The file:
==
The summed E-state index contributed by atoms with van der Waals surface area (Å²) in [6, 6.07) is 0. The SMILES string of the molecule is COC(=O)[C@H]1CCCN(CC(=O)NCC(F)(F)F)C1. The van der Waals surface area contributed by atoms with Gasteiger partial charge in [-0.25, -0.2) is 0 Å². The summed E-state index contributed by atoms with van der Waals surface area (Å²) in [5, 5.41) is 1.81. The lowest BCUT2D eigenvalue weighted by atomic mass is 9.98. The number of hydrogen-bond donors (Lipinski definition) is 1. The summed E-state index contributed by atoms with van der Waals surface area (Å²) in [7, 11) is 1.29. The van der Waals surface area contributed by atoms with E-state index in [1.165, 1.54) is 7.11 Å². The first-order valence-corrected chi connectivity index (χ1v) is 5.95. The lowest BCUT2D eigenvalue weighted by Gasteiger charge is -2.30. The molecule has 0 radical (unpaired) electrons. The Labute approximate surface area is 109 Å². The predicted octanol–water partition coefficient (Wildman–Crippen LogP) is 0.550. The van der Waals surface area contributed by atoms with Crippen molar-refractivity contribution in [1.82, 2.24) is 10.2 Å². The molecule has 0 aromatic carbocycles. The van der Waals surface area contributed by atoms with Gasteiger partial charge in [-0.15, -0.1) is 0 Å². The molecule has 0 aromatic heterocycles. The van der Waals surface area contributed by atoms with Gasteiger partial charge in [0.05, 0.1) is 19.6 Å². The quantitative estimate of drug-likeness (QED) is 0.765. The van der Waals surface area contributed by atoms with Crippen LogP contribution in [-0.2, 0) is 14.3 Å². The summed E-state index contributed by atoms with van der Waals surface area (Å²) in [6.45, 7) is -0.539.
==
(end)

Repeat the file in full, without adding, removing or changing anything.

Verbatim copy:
The summed E-state index contributed by atoms with van der Waals surface area (Å²) in [6, 6.07) is 0. The SMILES string of the molecule is COC(=O)[C@H]1CCCN(CC(=O)NCC(F)(F)F)C1. The van der Waals surface area contributed by atoms with Gasteiger partial charge in [-0.25, -0.2) is 0 Å². The summed E-state index contributed by atoms with van der Waals surface area (Å²) in [5, 5.41) is 1.81. The lowest BCUT2D eigenvalue weighted by atomic mass is 9.98. The number of hydrogen-bond donors (Lipinski definition) is 1. The summed E-state index contributed by atoms with van der Waals surface area (Å²) in [7, 11) is 1.29. The van der Waals surface area contributed by atoms with E-state index in [1.165, 1.54) is 7.11 Å². The first-order valence-corrected chi connectivity index (χ1v) is 5.95. The lowest BCUT2D eigenvalue weighted by Gasteiger charge is -2.30. The molecule has 0 radical (unpaired) electrons. The Labute approximate surface area is 109 Å². The predicted octanol–water partition coefficient (Wildman–Crippen LogP) is 0.550. The van der Waals surface area contributed by atoms with Crippen molar-refractivity contribution in [1.82, 2.24) is 10.2 Å². The molecule has 0 aromatic carbocycles. The van der Waals surface area contributed by atoms with Gasteiger partial charge in [-0.15, -0.1) is 0 Å². The molecule has 0 aromatic heterocycles. The van der Waals surface area contributed by atoms with Gasteiger partial charge in [0.05, 0.1) is 19.6 Å². The quantitative estimate of drug-likeness (QED) is 0.765. The van der Waals surface area contributed by atoms with Crippen LogP contribution in [-0.2, 0) is 14.3 Å². The summed E-state index contributed by atoms with van der Waals surface area (Å²) in [6.45, 7) is -0.539.